In the seventies there was a plethora of literature published as to how girls were at such a disadvantage socially and a huge effort went into ensuring our young women were provided equal opportunity in education and social mores.
My three daughters were beneficiaries, now adults in their 20s and 30s with degrees in Law, Psychology and Accountancy.
Today young women are not afraid of IT technology or their sexuality and moreover, there is a sense of willing adventurism with many. This has become front and centre with young women.
In a recent article I cited Wendy Squires of the Sydney Morning Herald who was shocked and horrified by the revelations that her 17 year old daughter was happily sending sexually provocative nude photos of herself through texting: ''I do all the time. Everyone does. It's fun. I just make sure I always look hot .....''
Squires writes: "To feel accepted, teenage girls I speak to, admit it is no longer enough to be thin, pretty and hairless - they must also be sexually potent. Instead of learning about their bodies through fumbling kisses and awkward petting, young women are performing oral sex on boys they've just met in toilet blocks. They consider anal penetration not only routine, but safe (no chance of pregnancy). Most say they are yet to experience an orgasm of their own.
And Wendy Squires hits the mark when she writes: "Yes, I know I am making broad brushstroke generalisations here and not every young girl is treating her body as a receptacle, or intending to send sexually available signals with their appearance. But the fact is that there is a generation of boys who are learning the art of seduction by watching porn, expecting their partners to be as willing, worked-up and compliant as the women moaning and writhing on screen."
The issue is across the board
There are ample articles on similar themes, particularly how the effects of pornography on both young men and young women are challenging tradition Christian modesty and chastity absolutes.
Christian Today likewise have published articles expressing concern of how pornography is drawing alarm over children's ready access to it and its long term harmful effects. The obvious outcome is evident in every "suburban street Australia" the likes of which Wendy Squires addresses in her article.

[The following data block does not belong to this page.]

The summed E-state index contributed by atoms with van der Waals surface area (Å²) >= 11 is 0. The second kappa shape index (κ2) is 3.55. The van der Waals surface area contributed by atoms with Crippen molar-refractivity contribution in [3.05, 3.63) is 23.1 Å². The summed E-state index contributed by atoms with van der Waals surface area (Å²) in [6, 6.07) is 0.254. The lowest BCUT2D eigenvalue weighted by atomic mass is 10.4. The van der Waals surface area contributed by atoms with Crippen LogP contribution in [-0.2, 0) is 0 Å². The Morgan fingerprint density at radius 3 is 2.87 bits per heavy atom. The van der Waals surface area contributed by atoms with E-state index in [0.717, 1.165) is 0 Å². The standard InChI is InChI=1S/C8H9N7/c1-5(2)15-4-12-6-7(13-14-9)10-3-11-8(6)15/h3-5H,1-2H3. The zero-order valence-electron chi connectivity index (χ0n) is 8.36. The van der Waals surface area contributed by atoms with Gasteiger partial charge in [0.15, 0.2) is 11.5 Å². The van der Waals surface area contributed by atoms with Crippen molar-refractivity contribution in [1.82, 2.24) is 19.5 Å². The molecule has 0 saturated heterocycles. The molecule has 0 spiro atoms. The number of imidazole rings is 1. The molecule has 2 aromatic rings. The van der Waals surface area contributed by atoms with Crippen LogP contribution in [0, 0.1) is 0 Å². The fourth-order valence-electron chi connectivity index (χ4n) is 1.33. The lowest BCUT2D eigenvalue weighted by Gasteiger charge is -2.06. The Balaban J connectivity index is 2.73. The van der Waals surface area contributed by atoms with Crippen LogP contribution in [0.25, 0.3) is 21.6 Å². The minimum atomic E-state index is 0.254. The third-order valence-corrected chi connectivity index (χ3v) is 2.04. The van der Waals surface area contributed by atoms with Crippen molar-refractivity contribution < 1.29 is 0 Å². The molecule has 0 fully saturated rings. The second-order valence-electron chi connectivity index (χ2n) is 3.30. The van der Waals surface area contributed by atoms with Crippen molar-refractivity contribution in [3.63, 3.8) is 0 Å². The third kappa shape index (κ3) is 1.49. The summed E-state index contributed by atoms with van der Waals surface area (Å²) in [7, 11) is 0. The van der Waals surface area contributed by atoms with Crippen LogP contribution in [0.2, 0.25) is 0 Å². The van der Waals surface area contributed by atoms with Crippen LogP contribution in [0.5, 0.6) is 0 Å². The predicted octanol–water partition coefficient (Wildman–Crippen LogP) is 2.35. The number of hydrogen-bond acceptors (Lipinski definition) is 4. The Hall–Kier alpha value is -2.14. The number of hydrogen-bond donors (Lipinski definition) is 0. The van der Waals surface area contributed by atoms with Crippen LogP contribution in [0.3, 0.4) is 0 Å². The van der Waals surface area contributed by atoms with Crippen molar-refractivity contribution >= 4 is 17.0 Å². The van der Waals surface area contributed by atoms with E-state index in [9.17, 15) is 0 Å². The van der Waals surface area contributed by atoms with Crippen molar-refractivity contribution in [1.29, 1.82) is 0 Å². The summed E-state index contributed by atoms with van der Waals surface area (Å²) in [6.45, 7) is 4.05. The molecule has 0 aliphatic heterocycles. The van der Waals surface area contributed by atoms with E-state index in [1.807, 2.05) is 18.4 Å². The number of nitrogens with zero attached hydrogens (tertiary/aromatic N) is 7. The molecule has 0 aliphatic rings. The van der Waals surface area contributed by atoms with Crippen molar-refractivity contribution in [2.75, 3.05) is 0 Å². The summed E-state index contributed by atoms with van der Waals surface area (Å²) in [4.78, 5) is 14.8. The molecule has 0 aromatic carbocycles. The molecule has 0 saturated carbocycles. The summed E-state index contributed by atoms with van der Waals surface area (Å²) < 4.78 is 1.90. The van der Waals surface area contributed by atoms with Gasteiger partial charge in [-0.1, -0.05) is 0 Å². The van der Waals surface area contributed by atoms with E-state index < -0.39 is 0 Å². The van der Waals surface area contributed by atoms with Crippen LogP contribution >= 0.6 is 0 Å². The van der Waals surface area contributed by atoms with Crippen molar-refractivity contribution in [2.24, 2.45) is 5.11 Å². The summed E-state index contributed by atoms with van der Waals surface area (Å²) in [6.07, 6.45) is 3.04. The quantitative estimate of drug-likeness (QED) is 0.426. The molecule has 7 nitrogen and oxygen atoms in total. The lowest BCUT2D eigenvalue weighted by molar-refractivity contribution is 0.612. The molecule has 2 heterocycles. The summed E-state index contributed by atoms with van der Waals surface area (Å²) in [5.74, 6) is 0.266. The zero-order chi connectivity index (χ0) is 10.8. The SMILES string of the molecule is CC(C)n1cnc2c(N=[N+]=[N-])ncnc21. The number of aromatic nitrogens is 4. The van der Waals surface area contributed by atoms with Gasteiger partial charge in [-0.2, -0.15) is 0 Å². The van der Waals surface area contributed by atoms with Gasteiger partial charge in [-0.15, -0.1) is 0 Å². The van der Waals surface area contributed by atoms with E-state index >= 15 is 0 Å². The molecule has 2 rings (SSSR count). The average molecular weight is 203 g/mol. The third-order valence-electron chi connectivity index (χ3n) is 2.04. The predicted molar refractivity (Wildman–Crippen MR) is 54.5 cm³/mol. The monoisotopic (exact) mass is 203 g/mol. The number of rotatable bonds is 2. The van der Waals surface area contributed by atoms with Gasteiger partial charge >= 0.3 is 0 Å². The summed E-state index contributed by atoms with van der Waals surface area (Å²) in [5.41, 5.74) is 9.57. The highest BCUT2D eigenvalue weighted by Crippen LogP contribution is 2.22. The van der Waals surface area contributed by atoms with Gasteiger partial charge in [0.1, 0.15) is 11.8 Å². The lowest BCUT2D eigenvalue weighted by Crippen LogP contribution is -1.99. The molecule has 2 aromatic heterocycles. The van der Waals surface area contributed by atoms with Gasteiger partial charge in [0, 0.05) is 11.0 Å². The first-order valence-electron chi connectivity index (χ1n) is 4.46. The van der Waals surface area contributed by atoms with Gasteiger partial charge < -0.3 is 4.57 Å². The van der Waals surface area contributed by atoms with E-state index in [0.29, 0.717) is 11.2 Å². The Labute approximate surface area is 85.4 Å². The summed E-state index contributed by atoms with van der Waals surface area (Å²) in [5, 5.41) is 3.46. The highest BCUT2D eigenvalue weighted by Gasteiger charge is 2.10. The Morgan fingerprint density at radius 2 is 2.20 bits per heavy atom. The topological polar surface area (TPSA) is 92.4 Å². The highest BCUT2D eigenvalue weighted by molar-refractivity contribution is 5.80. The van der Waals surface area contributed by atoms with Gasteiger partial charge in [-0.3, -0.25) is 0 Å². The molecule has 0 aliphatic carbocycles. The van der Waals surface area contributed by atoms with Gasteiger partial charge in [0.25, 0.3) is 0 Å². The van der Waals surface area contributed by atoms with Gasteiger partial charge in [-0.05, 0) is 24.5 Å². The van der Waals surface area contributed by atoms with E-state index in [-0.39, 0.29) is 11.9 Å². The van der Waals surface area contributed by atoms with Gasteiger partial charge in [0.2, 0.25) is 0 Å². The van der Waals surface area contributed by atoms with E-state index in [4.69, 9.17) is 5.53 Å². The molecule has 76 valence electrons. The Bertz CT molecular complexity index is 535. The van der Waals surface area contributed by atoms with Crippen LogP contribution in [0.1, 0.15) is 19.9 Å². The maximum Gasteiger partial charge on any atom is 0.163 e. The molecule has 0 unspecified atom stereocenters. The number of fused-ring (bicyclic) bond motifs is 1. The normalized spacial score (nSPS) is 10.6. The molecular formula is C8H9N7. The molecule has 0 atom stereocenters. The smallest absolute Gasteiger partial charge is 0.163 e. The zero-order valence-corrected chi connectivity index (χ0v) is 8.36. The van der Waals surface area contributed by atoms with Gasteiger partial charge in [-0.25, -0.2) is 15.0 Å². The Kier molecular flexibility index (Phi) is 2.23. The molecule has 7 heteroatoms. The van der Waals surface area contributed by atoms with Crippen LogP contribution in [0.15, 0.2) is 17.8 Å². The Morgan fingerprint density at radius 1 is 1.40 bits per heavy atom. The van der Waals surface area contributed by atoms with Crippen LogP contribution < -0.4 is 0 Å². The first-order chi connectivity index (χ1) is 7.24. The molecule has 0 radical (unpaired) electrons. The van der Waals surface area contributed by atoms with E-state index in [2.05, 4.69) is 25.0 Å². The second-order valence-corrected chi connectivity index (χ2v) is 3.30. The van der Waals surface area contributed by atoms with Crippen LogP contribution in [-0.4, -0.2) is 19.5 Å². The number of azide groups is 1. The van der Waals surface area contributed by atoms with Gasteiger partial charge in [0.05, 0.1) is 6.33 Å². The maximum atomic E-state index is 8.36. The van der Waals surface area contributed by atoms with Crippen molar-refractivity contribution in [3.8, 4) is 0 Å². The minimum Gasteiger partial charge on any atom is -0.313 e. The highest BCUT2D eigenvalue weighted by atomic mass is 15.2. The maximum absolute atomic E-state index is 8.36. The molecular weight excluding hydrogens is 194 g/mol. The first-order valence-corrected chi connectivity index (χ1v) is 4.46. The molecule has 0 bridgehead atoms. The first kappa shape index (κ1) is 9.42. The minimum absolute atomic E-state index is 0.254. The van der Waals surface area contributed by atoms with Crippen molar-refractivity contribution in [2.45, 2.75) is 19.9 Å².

Squires asks: "How does a 10-year-old ever get over the humiliation of having a picture of themselves naked out there in the cyber ether forevermore? And how does a recipient of such a photo get over the fact that if they are found with the image, they can be charged as a paedophile dealing in kiddie porn?
"And herein lies the problem with ''kidults'' fast-tracking their life experiences. They are, underneath the make-up and miniskirts, still emotionally children. It is up to adults to show them what maturity really is." Squires sums up: "Surely, being a responsible parent and role model is a good place to start?"
And Wendy Squires is spot-on. Parents have a huge influence. But it is not the only influence. Peer pressure is far reaching, insidious and incredibly powerful.
And what of teenage boys
But that is only part of the story. What of the young men?
Clearly Wendy Squires acknowledges that the porn both young (teenage) men and young (teenage) women view (seen) as normal behaviour is having a draconian effect on a generation of young people.
Young (teenage) men are faced with young (teenage) women who are quite willing to be the passion of their physical desires but it is hardly as simple as that. Young men get turned, as it were, and inexperienced and naive young women have little semblance of the emotional exhaustion young men experience not being able to follow through these physical and emotional power-houses within their being.
Moreover the confusing signals being sent by these young (teenage) women of availability yet not-touchable without another variety of signals become problematic to say the least to young men.
So, who is looking out for the nation's young (teenage) men?
Teenage boys mother's
Strange this question should be asked now, post a full generation since their mothers were radical young women. This new generation of mother's (seventies, eights and nineties) of teenage boys have now become acutely aware of this problem, as it was not that long ago they were the very girls 'putting-it-out-there'.
They are witnessing first hand the other side of the coin and realising their sons are at risk. In effect they have become fearful for their boys in this terrifying mix of dangerous youth sexuality.
I adhere to Wendy Squires responsible comments about 'parents' and this new wave of pro-active mother's with teenage sons are drawing together. The Scriptures are replete with such parental responsibility.
There is something to be said for in the potions of love as described in The Song of Solomon (Song of Songs) and mysteries of such delightful sentiments before marriage which has served generations well, particularly by those who have followed the Lord.
Indeed Jane Austin knew how to conclude within the final chapter in a book, of what we know as the genre of 'period romance', with those four heart warming words: "Will you marry me?"
Dr Mark Tronson is a Baptist minister (retired) who served as the Australian cricket team chaplain for 17 years (2000 ret) and established Life After Cricket in 2001. He was recognised by the Olympic Ministry Medal in 2009 presented by Carl Lewis Olympian of the Century. He mentors young writers and has written 24 books, and enjoys writing. He is married to Delma, with four adult children and grand-children.
Mark Tronson's archive of articles can be viewed at http://www.pressserviceinternational.org/mark-tronson.html